delivery trucks, shipping, logistics

Nearly every day we see another story about the demise of retail due to over-building, over-leveraging, and the rise of omni-channel. Many companies with established supply chains complain that e-commerce cannot be profitable and that competition with Amazon on their home turf is a fool’s errand, but there are a few other stories behind the anxiety. One point that has been lost (or ignored) in all the recent talk of “investing in price”, supplier squeezing, and reactive e-commerce M&A activity is that many retailers and third-party logistics providers are simply unprepared for e-commerce-driven piece picking both technologically and operationally, often having relegated small parcel shipments to workstation-driven exception lanes. Whether your company is considering an upgrade of your current parcel process or a new implementation of shipping software, it is important to start with the understanding that parcel shipping is very complex and business-critical in the new retail landscape, not an exception process. Shipping speed and packing quality reflect more on a brand now, which means effective shipping software might be a key factor in your business’ performance in the next decade. Keep reading to learn five high-level strategies to minimize common risks and challenges in shipping software implementation.

Don’t oversimplify your requirements

It is convenient to assume that shipping software just sends addresses and weights to the carrier and the boxes show up at a customer’s door. The reality is that multi-carrier shipping software considers a multitude of compliance rules and regulations, in addition to managing all your package data in a manner that improves operational efficiency, avoids carrier fines, and maintains data integrity in your WMS. If you haven’t changed your parcel shipping process in a while, it can also be easy to assume that you don’t have a lot of business logic built around your current system. Making this assumption is a huge risk to the project from the get-go as it will likely lead to underestimating project effort and complexity.

An example to watch out for is carrier rating and compliance. If you ship with more than one carrier, you probably have unseen logic built into your host system, WMS, TMS, or current shipping software that determines which carrier is most favorable or necessary for certain accounts and destinations. Even more risky is the scenario where all of your business rules are manually managed by the shipping office. Carrier selection and rate shopping complexity can be a huge cost variable during implementation if it comes up as a change request rather than selection criteria. Make sure you fully understand the current decision points in your process before you ask for proposals to avoid surprises.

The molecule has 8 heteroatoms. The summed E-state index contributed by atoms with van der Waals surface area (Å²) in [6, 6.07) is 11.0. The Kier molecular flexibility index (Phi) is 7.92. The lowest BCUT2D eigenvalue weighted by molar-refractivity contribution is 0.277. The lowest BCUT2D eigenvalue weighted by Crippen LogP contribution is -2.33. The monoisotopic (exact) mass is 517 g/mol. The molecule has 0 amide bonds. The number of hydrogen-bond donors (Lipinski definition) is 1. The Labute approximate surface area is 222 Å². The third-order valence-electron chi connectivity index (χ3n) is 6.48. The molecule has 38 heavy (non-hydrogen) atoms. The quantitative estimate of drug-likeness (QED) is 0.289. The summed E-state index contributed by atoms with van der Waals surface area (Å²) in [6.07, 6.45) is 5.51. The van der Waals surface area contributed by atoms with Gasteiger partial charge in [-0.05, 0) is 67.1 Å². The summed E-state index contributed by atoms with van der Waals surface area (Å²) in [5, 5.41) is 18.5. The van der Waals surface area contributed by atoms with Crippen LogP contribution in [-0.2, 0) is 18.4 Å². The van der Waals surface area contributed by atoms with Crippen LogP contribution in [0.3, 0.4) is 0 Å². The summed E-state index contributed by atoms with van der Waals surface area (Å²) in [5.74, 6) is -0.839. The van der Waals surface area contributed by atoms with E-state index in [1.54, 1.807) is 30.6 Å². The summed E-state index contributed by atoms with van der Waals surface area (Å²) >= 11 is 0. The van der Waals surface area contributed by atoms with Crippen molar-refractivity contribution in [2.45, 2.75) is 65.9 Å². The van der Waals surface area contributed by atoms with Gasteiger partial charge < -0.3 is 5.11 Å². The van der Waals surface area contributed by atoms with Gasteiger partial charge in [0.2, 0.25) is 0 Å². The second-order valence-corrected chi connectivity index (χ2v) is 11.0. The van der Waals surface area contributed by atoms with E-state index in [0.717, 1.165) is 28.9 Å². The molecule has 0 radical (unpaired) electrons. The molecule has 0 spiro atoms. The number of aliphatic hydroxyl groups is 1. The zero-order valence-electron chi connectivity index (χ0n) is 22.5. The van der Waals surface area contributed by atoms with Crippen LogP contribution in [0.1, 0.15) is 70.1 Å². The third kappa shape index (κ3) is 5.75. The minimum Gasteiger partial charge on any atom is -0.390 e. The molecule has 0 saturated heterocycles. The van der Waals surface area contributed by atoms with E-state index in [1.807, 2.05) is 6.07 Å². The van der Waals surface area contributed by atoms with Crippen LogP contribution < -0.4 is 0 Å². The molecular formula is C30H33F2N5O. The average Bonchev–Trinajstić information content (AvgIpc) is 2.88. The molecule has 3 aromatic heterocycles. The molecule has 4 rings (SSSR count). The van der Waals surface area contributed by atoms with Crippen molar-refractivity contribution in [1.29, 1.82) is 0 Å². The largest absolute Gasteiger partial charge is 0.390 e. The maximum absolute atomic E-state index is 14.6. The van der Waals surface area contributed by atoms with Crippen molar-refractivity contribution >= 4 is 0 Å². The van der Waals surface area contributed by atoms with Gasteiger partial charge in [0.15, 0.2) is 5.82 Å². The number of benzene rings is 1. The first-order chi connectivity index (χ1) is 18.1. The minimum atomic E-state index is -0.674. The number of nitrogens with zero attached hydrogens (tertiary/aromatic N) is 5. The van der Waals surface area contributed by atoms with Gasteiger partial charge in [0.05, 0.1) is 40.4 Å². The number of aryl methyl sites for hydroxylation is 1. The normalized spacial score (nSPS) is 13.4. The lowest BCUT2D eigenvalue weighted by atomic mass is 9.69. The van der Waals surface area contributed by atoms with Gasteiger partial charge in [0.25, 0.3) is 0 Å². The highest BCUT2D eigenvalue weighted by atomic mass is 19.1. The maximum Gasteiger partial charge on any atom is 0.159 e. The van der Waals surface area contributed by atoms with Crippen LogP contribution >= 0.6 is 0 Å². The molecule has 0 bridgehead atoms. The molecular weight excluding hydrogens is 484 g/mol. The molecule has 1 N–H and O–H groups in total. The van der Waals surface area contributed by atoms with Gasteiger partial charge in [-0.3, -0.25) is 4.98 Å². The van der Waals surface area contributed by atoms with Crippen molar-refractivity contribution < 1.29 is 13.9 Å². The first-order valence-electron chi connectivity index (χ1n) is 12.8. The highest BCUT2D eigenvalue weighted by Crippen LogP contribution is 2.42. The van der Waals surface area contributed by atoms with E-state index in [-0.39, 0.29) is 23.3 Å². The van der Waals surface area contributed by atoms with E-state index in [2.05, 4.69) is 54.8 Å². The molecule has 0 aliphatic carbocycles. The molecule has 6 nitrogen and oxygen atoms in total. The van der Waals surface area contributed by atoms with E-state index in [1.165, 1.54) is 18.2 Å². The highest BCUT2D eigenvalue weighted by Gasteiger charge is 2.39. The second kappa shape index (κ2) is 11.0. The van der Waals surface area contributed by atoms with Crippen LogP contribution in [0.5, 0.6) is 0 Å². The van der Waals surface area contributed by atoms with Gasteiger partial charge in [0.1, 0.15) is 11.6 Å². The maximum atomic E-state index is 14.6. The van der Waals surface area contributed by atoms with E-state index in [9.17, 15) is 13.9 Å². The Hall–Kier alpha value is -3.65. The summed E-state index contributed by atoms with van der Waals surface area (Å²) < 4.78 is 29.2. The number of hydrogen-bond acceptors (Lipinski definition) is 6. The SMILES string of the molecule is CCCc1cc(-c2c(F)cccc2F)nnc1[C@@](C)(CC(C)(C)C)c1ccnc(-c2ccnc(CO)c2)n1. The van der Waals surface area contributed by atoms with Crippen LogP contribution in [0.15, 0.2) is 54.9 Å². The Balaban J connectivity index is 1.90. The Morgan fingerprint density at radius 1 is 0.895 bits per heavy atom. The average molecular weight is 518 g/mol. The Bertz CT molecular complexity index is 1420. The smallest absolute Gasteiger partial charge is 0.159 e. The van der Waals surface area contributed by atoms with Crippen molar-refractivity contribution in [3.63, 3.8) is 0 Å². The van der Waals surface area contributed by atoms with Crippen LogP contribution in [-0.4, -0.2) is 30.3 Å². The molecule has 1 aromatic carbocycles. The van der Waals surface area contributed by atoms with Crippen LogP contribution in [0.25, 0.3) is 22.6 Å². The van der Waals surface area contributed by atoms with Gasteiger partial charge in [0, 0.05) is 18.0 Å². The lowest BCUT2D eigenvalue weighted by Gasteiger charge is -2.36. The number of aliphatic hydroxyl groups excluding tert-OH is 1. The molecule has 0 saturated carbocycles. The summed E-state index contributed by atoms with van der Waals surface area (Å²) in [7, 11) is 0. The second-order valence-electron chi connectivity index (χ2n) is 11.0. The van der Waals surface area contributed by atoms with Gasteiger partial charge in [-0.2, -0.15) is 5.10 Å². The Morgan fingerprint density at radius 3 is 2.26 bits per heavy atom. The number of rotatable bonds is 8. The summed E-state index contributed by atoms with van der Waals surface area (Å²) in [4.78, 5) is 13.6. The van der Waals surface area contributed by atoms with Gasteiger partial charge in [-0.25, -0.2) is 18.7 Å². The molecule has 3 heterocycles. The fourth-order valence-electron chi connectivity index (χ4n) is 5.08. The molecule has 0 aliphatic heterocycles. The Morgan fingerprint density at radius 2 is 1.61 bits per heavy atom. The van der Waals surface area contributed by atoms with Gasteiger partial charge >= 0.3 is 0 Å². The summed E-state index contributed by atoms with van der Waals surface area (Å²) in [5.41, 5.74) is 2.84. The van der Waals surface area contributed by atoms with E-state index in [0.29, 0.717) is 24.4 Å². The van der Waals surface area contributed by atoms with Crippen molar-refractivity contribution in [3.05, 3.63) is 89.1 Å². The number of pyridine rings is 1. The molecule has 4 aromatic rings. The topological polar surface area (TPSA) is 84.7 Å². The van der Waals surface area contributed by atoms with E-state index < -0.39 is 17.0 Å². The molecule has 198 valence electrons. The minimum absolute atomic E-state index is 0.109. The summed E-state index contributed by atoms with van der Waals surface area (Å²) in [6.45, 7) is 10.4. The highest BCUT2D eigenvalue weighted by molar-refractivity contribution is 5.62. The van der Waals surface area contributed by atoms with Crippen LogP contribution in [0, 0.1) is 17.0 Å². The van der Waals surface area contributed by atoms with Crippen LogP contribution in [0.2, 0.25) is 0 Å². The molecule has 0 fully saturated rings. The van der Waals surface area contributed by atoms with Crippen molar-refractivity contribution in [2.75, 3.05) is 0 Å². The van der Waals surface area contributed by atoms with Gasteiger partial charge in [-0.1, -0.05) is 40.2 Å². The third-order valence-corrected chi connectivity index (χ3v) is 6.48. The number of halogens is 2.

Document the current state; Design the future state

Your future state after implementation might be similar to your current state, but it cannot be exactly the same. Carrier capabilities and standards have improved dramatically over the years, enabling your operation to integrate more tightly and for your brand to delight customers through seamless tracking visibility and carrier interactions. Due to the seismic technological shift of the last ten years, your team should avoid gathering requirements and selection criteria based solely on your legacy processes. What efficiencies could you gain if you had 10x better transaction speed, real-time carrier rating, and more control over labeling? Would you switch to pre-pick manifesting or add more automation? Could you re-allocate FTEs to more value-added tasks?

Your future state after implementation might be similar to your current state, but it cannot be exactly the same. Due to the seismic technological shift of the last ten years, your team should avoid gathering requirements and selection criteria based solely on your legacy processes.